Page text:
I just experienced substantial delays on a new Lenovo machine, too. Great machine (W530) after the wait, but the delays were unexpected and not welcome.


Lenovo always shipped well before the delivery date for me (around 3-5 business days) for custom laptops. Then again, I'm in the UK...


Lenovo's been having problems with that for the past 6 months.


I just got a Thinkpad T530 though without the full HD display. It goes to 1600x900 which is the minimum acceptable resolution in my opinion and on the 15" screen that gives you quite a bit of real estate. I've been a Thinkpad user for many years now and they never fail (almost, the T61p had a limited life span due to a faulty Nvidia chip but that problem wasn't limited to Thinkpads).

My criteria when I buy a laptop is (in that order): 1. Does it reach the min acceptable resolution of 1600x900? 2. Does it have a Matte screen (non reflective)? 3. Will it run my editor, a web server, two databases, a few other server apps and daemons and Chrome with many tabs open including some heavy Javascript apps.

I've had the T530 for over a week now, and it doesn't disappoint. My only complaint at the moment is that the power supply is a 135W one and its very big. I'm looking into using my T61p power supply which is 90W (but same voltage), so that might solve it.

Having said all that, I was very much tempted by the new Ultrabooks, in particular the X1 Carbon and the Asus Zenbook but in the end resolution, matte and screen size won.


I would highly recommend the ThinkPad X1 Carbon. I'm typing on it right now and the keyboard is a joy. See my first impressions of it here: http://news.ycombinator.com/item?id=4848375


I'm also on a X1 Carbon right now, got it only a month ago. Works great with Debian linux, although I compiled my own 3.7 kernel as the default 3.2 in debian had occasional lockups.

I wanted an ultrabook-style machine, i5, 4gb of ram, no cd/dvd drive, ssd only (no hybrid), decent screen res (1080p s a bit too big, 1600x900 is spot on), and most importantly a great keyboard. The x1 carbon was the only machine I could find that matched my specs, it has the best laptop keyboard I have ever had the pleasure of typing on. Highly recommend.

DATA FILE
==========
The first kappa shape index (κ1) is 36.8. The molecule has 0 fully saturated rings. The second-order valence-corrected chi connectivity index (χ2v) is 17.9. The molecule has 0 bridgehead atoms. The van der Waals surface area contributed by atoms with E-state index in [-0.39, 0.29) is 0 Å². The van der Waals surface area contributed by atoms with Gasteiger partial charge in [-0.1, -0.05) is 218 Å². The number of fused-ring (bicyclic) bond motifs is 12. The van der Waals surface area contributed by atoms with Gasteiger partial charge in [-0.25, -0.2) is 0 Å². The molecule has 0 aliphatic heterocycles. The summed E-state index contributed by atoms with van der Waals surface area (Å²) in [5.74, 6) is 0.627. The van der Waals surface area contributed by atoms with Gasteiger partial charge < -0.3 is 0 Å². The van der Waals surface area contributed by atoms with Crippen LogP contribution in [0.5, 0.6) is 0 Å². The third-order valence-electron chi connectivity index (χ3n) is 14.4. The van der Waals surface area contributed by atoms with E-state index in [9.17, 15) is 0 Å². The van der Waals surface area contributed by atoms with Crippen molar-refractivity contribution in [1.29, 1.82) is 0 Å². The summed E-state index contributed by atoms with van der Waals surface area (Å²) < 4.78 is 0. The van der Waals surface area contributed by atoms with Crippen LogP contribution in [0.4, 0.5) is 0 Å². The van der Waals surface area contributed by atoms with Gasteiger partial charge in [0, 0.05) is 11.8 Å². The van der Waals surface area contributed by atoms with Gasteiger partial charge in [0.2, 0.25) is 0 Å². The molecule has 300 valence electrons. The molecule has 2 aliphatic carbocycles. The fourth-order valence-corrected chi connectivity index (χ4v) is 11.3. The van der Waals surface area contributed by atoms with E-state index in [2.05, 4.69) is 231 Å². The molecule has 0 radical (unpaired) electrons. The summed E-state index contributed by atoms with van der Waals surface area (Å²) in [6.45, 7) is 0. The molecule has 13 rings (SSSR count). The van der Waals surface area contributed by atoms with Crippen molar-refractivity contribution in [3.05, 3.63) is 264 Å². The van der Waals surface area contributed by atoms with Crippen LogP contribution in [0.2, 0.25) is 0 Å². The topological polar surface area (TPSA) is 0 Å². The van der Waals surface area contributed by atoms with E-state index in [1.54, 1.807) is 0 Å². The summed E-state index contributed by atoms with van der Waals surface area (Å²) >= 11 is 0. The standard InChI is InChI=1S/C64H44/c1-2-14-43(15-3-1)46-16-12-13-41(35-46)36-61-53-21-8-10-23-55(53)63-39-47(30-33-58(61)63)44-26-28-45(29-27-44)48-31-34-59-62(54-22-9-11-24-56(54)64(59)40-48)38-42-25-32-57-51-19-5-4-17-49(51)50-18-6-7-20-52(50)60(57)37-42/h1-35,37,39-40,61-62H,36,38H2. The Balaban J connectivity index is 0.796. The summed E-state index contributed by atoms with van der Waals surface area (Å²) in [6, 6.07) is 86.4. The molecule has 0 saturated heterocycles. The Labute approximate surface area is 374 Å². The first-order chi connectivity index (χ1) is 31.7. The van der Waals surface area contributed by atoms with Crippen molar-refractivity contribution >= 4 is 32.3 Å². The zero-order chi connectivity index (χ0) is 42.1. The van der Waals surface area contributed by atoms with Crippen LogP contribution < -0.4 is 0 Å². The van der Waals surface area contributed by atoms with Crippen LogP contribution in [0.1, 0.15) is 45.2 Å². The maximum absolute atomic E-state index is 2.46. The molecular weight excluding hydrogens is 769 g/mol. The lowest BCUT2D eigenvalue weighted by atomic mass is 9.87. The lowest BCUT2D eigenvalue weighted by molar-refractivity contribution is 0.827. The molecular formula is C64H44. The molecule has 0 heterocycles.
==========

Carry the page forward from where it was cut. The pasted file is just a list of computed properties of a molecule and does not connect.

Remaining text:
EDIT: The X1C has the first trackpad that I actually enjoy using, I usually have trouble due to sweaty hands, but so far this trackpad hasn't had a single problem and I have been able to get multitouch gestures working via synaptics.

If I had to think of negatives it would be the lack of ethernet/vga/hdmi without adapters, but at least they use 'standard' adapters (display port->hdmi, usb->ethernet).


It feels weird when I see people mention the trackpads on thinkpads. I feel totally locked in to thinkpads because I can't see myself ever buying another laptop that didn't have a trackpoint.


The trackpoint is also amazing, and I know exactly what you mean. I have never really been able to use trackpads so have always stayed near laptops that have trackpoints.

The X1 carbon is the first laptop where I enjoy using the trackpad. It is odd for me too. I still often use the trackpoint, but for scrolling around web pages I often end up using the trackpad (sometimes with the trackpoint buttons which are right above it).

Toshiba and Thinkpad seem to be the only vendors that seem to still include trackpoints.


I wish I could get the X230 without a trackpad at all. I leave mine disabled in the BIOS.


Just wanted to point out that I had a macbook for a couple years on Linux. When it died, I decided to try other ones. I was very disappointed for lots of different small reasons - but can be summarized as "it felt cheap". Cheap trackpad, not great touch on keyboard, no backlight on keys. Anyhow, 3 weeks ago I bought an air.. formatted everything and put back Arch on it and loving it. It's a few hundred bucks more than your 1000$ but I think it's worth every penny. Some like to say (and I believed them) that you can have something as great for half the price.. but that's just not true. It may be cheaper, but they've screwed on parts that are not necessarily obvious.


Why limit yourself to a $1,000 budget? If you're writing code, that's a small percentage of your yearly income. If a more expensive laptop makes you 5% more productive, it's worth buying purely for economic reasons.


Sometimes there are cashflow issues and opportunity costs. Perhaps saving $200 on a laptop and investing it in advertising would give an even better return? Or perhaps the OP already has a desktop computer to use for the majority of coding work?

Besides, unless you are doing something especially intensive; once you get past a certain threshold (decent screen,disk and RAM) the returns start to diminish. Is having a laptop that is half an lb lighter, has an i7 instead of an i5 or an nvidia GPU vs an intel GPU really going to help you ship rails applications faster?


What the OP doesn't say is this going to be a desktop replacement or not which makes a lot of difference.

Remember most professional code writing is going to be done on a full sized desktop with 2 or 3 screens - a laptop is a second machine is for when you are out and about.